Surplus School Sites - an evolving ideology for diversification?
Reflecting on my formative years growing up in the ‘60’s across the street from an elementary school, I watched the school property change as community values evolved. The driver was evolving ideologies around land use, mobility and public places in my community.
Across the street and the nation perceptions of ‘safe place’ were gradually changing. Managing growth included planned expansions to schools. Development evolved the previous character of many sites – where derelict homes, including their over-grown gardens (‘natural places’ to play,) were demolished and the lots assimilated with the school property. As roads around schools were upgraded traffic speeds increased. Flashing traffic lights were installed and chain-link fencing put-in-place to protect children.
Subtle yet significant, these adjustments were constraining ways of naturally moving through the community. The once direct and unobstructed routes were becoming longer and more circuitous. The highly permeable access to the school, even the connection to the second-story library overlooking the town’s main street shops, had changed. All seemed to reflect wider societal change moving away from the simple coffee-scented warmth of main street living and its close connection to the schoolyard which was in essence the village green.
So, today as surplus school sites occasionally become available in cities, towns and villages across Canada, I’m pondering two questions: i) How can we create diversified, affordable, age-friendly choices where we love to live? and ii) do surplus school sites present other possibilities?
Musing about the possibilities, four concept-based themes seem worthwhile considering in the surplus school site narrative: 1) Community Hubs; 2) Local Food; 3) optimization of Green Space, and 4) How We Naturally Move through the neighbourhood to the places where we live and love.
Community Hubs – Mixed-use main street ideas are becoming more main stream as hubs in established single family communities where the field of opportunity could well be under-utilized surplus school sites. Established single family communities are like generational ecosystems where the built environment influences attitudes about shared space. Could we add to their value by building smart diversified housing to accommodate affordable living and aging-in-place?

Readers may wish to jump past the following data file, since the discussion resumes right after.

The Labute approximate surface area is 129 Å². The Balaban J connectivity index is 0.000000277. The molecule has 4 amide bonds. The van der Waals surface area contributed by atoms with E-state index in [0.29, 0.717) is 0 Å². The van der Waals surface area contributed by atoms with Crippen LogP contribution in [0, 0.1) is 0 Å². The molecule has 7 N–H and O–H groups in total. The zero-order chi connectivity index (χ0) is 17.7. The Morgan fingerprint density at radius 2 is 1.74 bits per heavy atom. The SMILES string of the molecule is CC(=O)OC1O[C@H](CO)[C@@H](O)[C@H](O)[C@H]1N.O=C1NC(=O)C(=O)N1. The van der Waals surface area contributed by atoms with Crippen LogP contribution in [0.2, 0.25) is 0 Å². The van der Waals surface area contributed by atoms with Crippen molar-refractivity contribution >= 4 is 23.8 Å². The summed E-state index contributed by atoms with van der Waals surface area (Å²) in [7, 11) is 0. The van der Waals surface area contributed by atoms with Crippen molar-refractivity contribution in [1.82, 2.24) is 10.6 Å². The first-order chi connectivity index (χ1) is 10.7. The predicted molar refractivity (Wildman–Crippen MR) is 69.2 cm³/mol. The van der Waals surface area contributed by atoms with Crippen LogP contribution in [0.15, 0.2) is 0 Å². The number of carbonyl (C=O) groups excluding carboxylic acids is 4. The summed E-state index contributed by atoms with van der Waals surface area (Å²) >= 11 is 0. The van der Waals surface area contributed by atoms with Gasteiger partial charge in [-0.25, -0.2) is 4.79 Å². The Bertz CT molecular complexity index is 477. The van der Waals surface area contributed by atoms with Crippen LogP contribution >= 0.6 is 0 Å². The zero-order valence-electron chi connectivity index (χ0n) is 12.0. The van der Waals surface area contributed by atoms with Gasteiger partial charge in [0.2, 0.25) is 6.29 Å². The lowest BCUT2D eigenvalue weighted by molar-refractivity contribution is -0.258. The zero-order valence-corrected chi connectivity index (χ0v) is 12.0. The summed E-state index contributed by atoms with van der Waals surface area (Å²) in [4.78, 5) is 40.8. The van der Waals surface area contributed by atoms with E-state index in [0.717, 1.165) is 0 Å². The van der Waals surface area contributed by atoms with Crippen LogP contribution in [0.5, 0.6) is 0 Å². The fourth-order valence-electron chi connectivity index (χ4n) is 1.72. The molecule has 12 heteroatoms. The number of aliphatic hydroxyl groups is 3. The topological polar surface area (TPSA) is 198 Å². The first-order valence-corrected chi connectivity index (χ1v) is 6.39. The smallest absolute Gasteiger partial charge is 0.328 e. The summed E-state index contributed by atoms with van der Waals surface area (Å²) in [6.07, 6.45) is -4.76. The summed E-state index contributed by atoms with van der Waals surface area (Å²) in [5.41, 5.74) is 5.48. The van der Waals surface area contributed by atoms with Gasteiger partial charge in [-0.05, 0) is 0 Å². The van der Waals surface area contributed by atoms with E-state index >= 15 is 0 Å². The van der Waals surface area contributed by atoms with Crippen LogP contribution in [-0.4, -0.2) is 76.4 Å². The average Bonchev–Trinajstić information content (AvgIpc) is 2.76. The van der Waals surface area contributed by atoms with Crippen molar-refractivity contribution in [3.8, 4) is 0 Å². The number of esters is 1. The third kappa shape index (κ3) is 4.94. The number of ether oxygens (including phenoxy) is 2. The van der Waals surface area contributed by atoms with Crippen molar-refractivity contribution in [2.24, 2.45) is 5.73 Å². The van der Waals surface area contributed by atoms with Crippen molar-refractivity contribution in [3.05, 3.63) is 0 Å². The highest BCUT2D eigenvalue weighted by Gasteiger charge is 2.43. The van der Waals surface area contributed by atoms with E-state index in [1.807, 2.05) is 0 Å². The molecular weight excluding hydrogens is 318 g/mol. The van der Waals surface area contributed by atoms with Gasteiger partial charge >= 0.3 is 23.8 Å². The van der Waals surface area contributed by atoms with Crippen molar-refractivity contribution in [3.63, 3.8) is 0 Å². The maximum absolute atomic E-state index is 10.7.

Local Food – I believe food is a primary means of connecting in communities. Growing locally can produce a self-replicating exchange. The collaborative economy is a future of shared network assets – a ‘concept ecosystem’ for diverse urban agriculture, food waste and food accessibility projects – on surplus school sites that could facilitate a partnership with community-wide and regional food systems.
Green Space – “Good Neighbour” green space concepts for under-utilized surplus school sites should connect attitudes with eye level planning for a common benefit. These attitudes and relationships are in themselves agents of change, contributing to the composite influencers of getting the ‘concept ecosystem’ right-sized for any given situation.
How We Naturally Move – Neighbourhood mobility choices must be safe, accessible, enjoyable and convenient. Exploring options ought to begin with launching a process-directed dialogue, understanding the issues, deciding on scenarios, finding agreement to act together and then inaugurating the land use and mobility designs with stakeholder-partnerships who can make the community-supported dream a reality.
The livability aspirations of any neighbourhood-in-transition need to emerge as context-sensitive scenarios – stories that recognize possibilities. They are about unboxing community-inspired content. They play an important role in the imagination, design and development of agreeable place-based solutions.
Isn’t it about time? …that the content is created by the community? If surplus school sites are a palette for this kind of community-based content, the genius is in the art of threading it with local insight to build a model for creative excellence.
As such, authentic revitalizing content can and does influence purchases, thereby adding real value to neighbourhood homes and businesses. After all, connecting experientially at street level is where we actually increase market value.
Being at home with the school site across the street, surplus or otherwise, is about collaboratively exploring active, safe neighbourhoods and how context-sensitive revitalized diversification might look.
Terry Klassen, RPP, MCIP, CSLA
prepared for Active Neighbourhoods Calgary